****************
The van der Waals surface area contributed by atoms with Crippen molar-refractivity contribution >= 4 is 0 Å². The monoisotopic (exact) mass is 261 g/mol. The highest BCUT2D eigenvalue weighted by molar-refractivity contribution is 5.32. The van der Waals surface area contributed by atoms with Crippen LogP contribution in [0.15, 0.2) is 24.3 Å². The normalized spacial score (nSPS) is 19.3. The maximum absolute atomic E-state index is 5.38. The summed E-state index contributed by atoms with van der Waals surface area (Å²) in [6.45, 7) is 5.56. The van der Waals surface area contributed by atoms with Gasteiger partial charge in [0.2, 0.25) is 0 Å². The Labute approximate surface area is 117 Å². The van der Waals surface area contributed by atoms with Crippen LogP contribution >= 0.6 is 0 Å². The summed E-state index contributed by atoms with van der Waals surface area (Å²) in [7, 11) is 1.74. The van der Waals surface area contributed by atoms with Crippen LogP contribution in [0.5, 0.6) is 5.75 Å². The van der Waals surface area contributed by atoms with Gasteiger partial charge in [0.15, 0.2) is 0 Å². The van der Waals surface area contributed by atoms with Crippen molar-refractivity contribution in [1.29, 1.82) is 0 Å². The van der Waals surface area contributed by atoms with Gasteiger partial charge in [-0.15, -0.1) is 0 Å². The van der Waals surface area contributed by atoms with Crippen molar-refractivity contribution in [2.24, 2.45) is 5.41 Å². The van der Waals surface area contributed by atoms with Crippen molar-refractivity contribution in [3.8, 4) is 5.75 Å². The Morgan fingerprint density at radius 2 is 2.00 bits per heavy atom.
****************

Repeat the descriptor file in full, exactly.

The van der Waals surface area contributed by atoms with Crippen molar-refractivity contribution >= 4 is 0 Å². The monoisotopic (exact) mass is 261 g/mol. The highest BCUT2D eigenvalue weighted by molar-refractivity contribution is 5.32. The van der Waals surface area contributed by atoms with Crippen LogP contribution in [0.15, 0.2) is 24.3 Å². The normalized spacial score (nSPS) is 19.3. The maximum absolute atomic E-state index is 5.38. The summed E-state index contributed by atoms with van der Waals surface area (Å²) in [6.45, 7) is 5.56. The van der Waals surface area contributed by atoms with Gasteiger partial charge in [0.2, 0.25) is 0 Å². The Labute approximate surface area is 117 Å². The van der Waals surface area contributed by atoms with Crippen LogP contribution >= 0.6 is 0 Å². The summed E-state index contributed by atoms with van der Waals surface area (Å²) in [7, 11) is 1.74. The van der Waals surface area contributed by atoms with Crippen LogP contribution in [0.5, 0.6) is 5.75 Å². The van der Waals surface area contributed by atoms with Gasteiger partial charge in [0.15, 0.2) is 0 Å². The van der Waals surface area contributed by atoms with Crippen molar-refractivity contribution in [1.29, 1.82) is 0 Å². The van der Waals surface area contributed by atoms with Gasteiger partial charge in [-0.15, -0.1) is 0 Å². The van der Waals surface area contributed by atoms with Crippen molar-refractivity contribution in [2.24, 2.45) is 5.41 Å². The van der Waals surface area contributed by atoms with Crippen molar-refractivity contribution in [3.8, 4) is 5.75 Å². The Morgan fingerprint density at radius 2 is 2.00 bits per heavy atom.